This IUSE-funded study investigated differences in behavioral and emotional engagement that emerge across family income, gender, and race in engineering classrooms. Engagement levels and engagement patterns were measured across seven sophomore- and junior-level engineering courses at a large public university. Differences in engagement were evaluated quantitatively between the two numerical majority races in this study (Asian, white), between genders, between international and domestic students, and across three levels of family income. Sample sizes for other racial groups (black, Pacific Islander, Native American, Hispanic, and Other) were too small to support analyses by family income and were not included in this study.
Initial analyses of variance (ANOVA) revealed significant differences in at least one form of engagement between Asian and white students, between men and women, between domestic and international students, and across family income levels. As a result, all four demographic variables (race, gender, country of origin, family income) were retained in a subsequent linear regression to understand potential interactions among these demographic variables. Since these models were weak, the analysis then looked at engagement patterns rather than engagement levels.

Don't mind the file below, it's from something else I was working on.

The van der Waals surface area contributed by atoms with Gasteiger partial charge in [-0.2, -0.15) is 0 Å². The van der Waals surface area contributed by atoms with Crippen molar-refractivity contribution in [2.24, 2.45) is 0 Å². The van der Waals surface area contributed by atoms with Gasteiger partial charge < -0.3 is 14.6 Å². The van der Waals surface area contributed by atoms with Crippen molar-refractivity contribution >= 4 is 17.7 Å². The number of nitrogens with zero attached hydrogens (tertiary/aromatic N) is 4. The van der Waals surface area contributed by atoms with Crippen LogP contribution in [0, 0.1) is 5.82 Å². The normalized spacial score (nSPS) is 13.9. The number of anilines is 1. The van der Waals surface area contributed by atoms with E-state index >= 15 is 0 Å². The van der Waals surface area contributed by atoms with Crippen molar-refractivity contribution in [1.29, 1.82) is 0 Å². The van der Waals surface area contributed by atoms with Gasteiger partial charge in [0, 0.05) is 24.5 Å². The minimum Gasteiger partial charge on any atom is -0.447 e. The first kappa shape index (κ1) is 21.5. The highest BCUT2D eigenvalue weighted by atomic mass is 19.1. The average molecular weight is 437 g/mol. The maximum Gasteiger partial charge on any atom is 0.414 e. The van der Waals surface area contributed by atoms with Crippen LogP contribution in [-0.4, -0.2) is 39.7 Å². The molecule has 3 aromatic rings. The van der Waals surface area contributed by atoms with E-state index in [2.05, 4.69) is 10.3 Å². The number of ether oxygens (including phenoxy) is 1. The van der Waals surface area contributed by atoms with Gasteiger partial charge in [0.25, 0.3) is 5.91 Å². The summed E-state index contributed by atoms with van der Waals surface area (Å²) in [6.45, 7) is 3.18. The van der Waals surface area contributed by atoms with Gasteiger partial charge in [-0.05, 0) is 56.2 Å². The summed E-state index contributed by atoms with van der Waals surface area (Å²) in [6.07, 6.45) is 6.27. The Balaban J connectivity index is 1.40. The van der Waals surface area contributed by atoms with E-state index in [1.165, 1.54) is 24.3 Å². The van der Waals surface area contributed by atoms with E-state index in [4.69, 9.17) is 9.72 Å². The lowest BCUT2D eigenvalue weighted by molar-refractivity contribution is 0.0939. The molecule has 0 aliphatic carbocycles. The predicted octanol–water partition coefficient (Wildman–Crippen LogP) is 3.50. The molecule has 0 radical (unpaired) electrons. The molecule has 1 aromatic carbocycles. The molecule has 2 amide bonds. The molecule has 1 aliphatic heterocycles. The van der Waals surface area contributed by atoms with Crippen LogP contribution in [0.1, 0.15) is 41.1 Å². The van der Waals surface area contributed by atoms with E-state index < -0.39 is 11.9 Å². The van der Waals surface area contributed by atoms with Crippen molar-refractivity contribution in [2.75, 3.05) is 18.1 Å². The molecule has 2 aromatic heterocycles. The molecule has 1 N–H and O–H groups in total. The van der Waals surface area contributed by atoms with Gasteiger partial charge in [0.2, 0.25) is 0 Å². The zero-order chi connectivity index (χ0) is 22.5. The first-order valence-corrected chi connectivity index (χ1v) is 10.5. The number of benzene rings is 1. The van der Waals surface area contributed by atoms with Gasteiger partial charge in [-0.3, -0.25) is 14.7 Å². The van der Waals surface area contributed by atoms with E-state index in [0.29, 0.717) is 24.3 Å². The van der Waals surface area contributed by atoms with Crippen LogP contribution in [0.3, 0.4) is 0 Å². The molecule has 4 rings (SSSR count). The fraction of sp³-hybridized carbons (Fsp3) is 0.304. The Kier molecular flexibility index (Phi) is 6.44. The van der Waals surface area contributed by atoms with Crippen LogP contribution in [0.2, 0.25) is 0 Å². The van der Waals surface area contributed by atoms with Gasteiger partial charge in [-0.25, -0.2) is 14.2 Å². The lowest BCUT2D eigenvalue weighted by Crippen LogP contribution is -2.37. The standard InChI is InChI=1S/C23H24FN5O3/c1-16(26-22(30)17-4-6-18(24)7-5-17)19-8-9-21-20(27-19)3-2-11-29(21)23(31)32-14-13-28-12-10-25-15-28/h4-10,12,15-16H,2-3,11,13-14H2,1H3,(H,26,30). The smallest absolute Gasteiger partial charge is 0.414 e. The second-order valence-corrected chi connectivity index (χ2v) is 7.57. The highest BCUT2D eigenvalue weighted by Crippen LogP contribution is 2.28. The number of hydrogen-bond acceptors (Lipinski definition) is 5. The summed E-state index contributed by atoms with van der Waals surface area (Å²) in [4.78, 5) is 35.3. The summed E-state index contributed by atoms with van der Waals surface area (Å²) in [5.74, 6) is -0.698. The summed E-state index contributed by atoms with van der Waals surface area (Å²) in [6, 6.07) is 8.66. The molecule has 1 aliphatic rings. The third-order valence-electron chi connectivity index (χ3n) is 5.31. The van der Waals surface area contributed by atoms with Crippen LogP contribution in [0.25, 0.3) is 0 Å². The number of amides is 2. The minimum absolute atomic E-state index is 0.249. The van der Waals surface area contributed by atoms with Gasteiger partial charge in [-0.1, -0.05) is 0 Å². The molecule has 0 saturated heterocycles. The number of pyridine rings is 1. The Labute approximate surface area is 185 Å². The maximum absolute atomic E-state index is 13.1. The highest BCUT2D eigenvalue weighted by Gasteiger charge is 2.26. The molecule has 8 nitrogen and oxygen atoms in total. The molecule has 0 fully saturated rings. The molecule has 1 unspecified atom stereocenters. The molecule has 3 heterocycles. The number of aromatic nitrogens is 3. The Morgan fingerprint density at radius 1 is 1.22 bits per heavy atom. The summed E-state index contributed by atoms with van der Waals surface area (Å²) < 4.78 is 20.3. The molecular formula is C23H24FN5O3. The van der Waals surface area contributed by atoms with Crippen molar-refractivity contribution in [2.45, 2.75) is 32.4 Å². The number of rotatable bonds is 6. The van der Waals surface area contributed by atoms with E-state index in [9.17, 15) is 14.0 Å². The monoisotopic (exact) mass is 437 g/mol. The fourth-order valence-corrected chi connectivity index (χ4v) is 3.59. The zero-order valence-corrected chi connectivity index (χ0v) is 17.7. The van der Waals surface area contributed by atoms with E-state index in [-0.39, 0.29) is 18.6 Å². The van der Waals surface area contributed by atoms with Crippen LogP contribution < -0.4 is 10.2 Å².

In this next phase of analysis, scores for the five engagement variables were classified using a non-parametric k-means clustering approach. The data optimally separated into two main categories: less engaged students (Cluster 1) and more engaged students (Cluster 2). Among domestic students, 100% of low income Asian women and 82% of low income Asian men (82%) fell into the more engaged cluster, while high-income Asian women (83%) fell into the less engaged cluster. Among international students (who were entirely Asian in this sample), low income Asian men and high income Asian women were among those who had the highest percentage of lesser engaged students (40% of each group, respectively) while middle income Asian men and middle income Asian women had the highest percentage of more engaged students (approximately 80% of each).
Overall, the k-means clustering approach provided greater insight into the data than traditional statistical analysis techniques. Differences and trends among all four demographic variables (gender, family income, race, country of origin) emerged, showing that students from some demographic groups seem more susceptible to remaining less engaged in courses than other groups.
Are you a researcher? Would you like to cite this paper?
Visit the ASEE document repository at
for more tools and easy citations.